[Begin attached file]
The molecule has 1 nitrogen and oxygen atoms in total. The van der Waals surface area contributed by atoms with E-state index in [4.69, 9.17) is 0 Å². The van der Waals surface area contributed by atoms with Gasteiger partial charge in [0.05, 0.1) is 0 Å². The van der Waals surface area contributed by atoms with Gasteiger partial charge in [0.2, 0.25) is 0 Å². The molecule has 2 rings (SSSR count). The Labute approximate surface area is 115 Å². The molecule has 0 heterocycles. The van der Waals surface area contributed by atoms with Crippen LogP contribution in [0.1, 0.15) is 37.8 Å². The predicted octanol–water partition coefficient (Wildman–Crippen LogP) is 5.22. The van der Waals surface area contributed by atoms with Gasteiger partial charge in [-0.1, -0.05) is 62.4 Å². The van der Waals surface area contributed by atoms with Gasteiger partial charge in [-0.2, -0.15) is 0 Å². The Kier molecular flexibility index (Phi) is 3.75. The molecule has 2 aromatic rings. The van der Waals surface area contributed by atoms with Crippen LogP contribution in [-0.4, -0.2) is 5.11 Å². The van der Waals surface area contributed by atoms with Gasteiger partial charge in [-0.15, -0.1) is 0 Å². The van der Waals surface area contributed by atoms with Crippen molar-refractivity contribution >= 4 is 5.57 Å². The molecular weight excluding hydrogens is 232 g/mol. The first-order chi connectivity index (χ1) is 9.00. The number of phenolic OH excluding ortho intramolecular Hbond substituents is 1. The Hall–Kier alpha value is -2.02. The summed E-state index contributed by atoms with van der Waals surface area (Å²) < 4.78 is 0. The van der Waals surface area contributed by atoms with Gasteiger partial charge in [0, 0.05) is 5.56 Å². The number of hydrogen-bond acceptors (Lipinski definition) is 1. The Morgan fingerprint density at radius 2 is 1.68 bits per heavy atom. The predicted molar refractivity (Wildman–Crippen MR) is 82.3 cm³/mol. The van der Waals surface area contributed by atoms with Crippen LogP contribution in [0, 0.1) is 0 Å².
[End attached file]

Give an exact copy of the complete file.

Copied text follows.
The molecule has 1 nitrogen and oxygen atoms in total. The van der Waals surface area contributed by atoms with E-state index in [4.69, 9.17) is 0 Å². The van der Waals surface area contributed by atoms with Gasteiger partial charge in [0.05, 0.1) is 0 Å². The van der Waals surface area contributed by atoms with Gasteiger partial charge in [0.2, 0.25) is 0 Å². The molecule has 2 rings (SSSR count). The Labute approximate surface area is 115 Å². The molecule has 0 heterocycles. The van der Waals surface area contributed by atoms with Crippen LogP contribution in [0.1, 0.15) is 37.8 Å². The predicted octanol–water partition coefficient (Wildman–Crippen LogP) is 5.22. The van der Waals surface area contributed by atoms with Gasteiger partial charge in [-0.1, -0.05) is 62.4 Å². The van der Waals surface area contributed by atoms with Gasteiger partial charge in [-0.2, -0.15) is 0 Å². The Kier molecular flexibility index (Phi) is 3.75. The molecule has 2 aromatic rings. The van der Waals surface area contributed by atoms with Crippen LogP contribution in [-0.4, -0.2) is 5.11 Å². The van der Waals surface area contributed by atoms with Gasteiger partial charge in [-0.15, -0.1) is 0 Å². The van der Waals surface area contributed by atoms with Crippen molar-refractivity contribution >= 4 is 5.57 Å². The molecular weight excluding hydrogens is 232 g/mol. The first-order chi connectivity index (χ1) is 9.00. The number of phenolic OH excluding ortho intramolecular Hbond substituents is 1. The Hall–Kier alpha value is -2.02. The summed E-state index contributed by atoms with van der Waals surface area (Å²) < 4.78 is 0. The van der Waals surface area contributed by atoms with Gasteiger partial charge in [0, 0.05) is 5.56 Å². The number of hydrogen-bond acceptors (Lipinski definition) is 1. The Morgan fingerprint density at radius 2 is 1.68 bits per heavy atom. The predicted molar refractivity (Wildman–Crippen MR) is 82.3 cm³/mol. The van der Waals surface area contributed by atoms with Crippen LogP contribution in [0, 0.1) is 0 Å².